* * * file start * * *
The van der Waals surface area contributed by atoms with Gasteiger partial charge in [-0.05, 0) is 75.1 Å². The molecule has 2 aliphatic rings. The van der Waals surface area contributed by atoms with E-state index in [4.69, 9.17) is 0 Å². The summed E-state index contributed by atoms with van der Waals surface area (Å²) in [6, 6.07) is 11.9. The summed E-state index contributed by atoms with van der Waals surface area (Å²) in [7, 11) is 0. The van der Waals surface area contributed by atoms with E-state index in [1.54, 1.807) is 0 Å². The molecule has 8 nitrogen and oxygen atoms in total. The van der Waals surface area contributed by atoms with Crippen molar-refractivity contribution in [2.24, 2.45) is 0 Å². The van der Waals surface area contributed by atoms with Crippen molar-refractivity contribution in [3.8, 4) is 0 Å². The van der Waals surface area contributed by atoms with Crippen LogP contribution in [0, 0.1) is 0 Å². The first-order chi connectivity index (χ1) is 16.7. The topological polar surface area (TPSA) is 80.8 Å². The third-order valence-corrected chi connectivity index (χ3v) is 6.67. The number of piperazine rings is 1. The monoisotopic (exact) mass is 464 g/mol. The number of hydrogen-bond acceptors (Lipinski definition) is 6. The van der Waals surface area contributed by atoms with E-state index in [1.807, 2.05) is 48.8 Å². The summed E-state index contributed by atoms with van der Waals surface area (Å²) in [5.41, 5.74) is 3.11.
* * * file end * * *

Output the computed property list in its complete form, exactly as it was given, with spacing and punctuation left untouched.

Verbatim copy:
The van der Waals surface area contributed by atoms with Gasteiger partial charge in [-0.05, 0) is 75.1 Å². The molecule has 2 aliphatic rings. The van der Waals surface area contributed by atoms with E-state index in [4.69, 9.17) is 0 Å². The summed E-state index contributed by atoms with van der Waals surface area (Å²) in [6, 6.07) is 11.9. The summed E-state index contributed by atoms with van der Waals surface area (Å²) in [7, 11) is 0. The van der Waals surface area contributed by atoms with E-state index in [1.54, 1.807) is 0 Å². The molecule has 8 nitrogen and oxygen atoms in total. The van der Waals surface area contributed by atoms with Crippen molar-refractivity contribution in [2.24, 2.45) is 0 Å². The van der Waals surface area contributed by atoms with Crippen molar-refractivity contribution in [3.8, 4) is 0 Å². The van der Waals surface area contributed by atoms with Crippen LogP contribution in [0, 0.1) is 0 Å². The first-order chi connectivity index (χ1) is 16.7. The topological polar surface area (TPSA) is 80.8 Å². The third-order valence-corrected chi connectivity index (χ3v) is 6.67. The number of piperazine rings is 1. The monoisotopic (exact) mass is 464 g/mol. The number of hydrogen-bond acceptors (Lipinski definition) is 6. The van der Waals surface area contributed by atoms with E-state index in [1.807, 2.05) is 48.8 Å². The summed E-state index contributed by atoms with van der Waals surface area (Å²) in [5.41, 5.74) is 3.11.